Katrin Chambers is pursuing a M.S. degree in Soil Science. She graduated from Bemidji State University in Minnesota with B.S. Degrees in Biology and Chemistry. Prior to starting her graduate study she worked as a Quality Control Microbiologist at Solvay Pharmaceutical in Baudette, Minnesota. She was also contracted with the US EPA as an Aquatic Biologist in Duluth. Katrin’s present research focuses on developing a means to quantify estrogenic potency of estrogen bound to dissolved and colloidal organic carbon, and also field evaluation of this method.
Bioavailability of Dissolved and Colloidal Organic Carbon Bound Estrogen
Fellow: Katrin Bella Chambers
Advisor: Frank Casey, Ph.D., Professor, Soil Science
Co-Advisor: Thomas DeSutter, Ph.D, Assistant Professor, Soil Science
Degree Progress: M.S. in Soil Science expected graduation in December 2011.
The natural estrogen, 17-Estradiol (E2), is the most potent endocrine disrupting compound, where part per trillion concentrations can induce reproductive abnormalities in sensitive organisms. Estradiol is frequently detected in the environment at concentrations that could impact water quality. Estrogenic hormones will preferentially associate with dissolved (DOC) and colloidal (COC) organic carbon in soil and sediments, playing a significant role in the fate and transport of E2. Field studies have found significant correlations between estrogen detections and DOC and COC in soil leachate and river water. Although the association of E2 with DOC/COC can potentially facilitate its transport and persistence it is also important to identify whether the DOC/COC affects estrogen’s toxicological effects.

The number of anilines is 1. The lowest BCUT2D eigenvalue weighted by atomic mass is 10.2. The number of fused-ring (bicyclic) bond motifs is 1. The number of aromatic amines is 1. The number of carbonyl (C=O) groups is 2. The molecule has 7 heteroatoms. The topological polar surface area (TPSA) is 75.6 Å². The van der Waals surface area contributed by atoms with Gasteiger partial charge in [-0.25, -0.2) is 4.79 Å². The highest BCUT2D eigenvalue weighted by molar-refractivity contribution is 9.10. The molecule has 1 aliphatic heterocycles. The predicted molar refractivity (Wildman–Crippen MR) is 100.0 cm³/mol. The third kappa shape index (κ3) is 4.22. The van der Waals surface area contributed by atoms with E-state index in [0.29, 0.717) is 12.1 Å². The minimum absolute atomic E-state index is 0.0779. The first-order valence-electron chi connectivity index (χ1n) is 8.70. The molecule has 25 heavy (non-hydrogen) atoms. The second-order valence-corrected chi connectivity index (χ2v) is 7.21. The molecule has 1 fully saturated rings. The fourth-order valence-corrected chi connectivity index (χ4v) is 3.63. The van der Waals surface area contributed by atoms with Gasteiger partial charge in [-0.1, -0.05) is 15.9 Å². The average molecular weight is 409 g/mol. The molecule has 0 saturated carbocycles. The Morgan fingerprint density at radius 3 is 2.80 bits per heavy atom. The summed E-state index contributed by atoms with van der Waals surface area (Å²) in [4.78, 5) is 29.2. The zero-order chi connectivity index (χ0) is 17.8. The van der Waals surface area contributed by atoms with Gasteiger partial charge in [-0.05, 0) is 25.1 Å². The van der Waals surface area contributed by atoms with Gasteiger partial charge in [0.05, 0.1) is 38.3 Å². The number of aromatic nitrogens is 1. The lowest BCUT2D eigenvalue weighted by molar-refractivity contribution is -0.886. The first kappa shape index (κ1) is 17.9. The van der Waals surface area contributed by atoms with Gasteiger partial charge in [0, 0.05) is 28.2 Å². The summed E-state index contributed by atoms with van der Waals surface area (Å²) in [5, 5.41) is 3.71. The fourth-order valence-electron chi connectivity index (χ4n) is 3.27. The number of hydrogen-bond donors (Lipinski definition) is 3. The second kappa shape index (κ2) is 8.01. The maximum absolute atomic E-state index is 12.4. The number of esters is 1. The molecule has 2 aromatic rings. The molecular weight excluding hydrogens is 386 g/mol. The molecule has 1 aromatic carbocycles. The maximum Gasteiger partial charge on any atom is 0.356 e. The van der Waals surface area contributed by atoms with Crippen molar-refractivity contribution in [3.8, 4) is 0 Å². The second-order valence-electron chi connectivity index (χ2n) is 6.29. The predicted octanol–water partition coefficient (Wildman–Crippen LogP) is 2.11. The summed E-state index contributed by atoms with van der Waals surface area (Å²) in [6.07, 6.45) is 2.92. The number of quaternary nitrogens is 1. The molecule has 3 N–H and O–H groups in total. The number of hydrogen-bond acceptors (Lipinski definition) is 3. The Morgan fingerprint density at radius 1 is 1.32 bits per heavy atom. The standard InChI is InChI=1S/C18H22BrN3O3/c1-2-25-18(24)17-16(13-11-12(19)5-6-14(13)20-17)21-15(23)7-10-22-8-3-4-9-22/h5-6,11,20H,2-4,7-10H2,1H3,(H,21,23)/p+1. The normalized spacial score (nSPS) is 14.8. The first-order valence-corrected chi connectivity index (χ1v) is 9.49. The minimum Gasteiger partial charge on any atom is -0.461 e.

The purpose of this study is to evaluate if E2 bound to DOC/COC is of concern to organisms in the environment. The bioavailability of estradiol bound to DOC/COC will be assessed using estrogen receptor bioassays, which will be used as analogues to measure hormone receptor binding strength.
A preliminary survey of bioassay responses to various preservatives, E2 concentrations, and DOC/COC concentrations has been conducted.
Wells and control drainage structures have been installed in the field site located in Embden, North Dakota. Baseline water quality and have been collected, preserved, and analyzed for DOC/COC. Physical soil properties are also being measured.
Estradiol is very potent and detections are widespread in the environment. However, connections between toxicological significance and environmental detections of estrogens are largely unknown. To date, there is no real objective data that provides toxicological implications of hormone detections in the environment. Additionally, this research will be beneficial in the context of manure management, and its impacts on water quality.
A benefit of the proposed project will be to identify whether E2 bound to DOC/COC is a cause of concern. Furthermore, this proposed study will provide a new tool to assess the relative estrogenicity of hormone detections in the environment.
Advisor: Frank Casey, Ph.D.
Co-Advisor: Thomas DeSutter, Ph.D.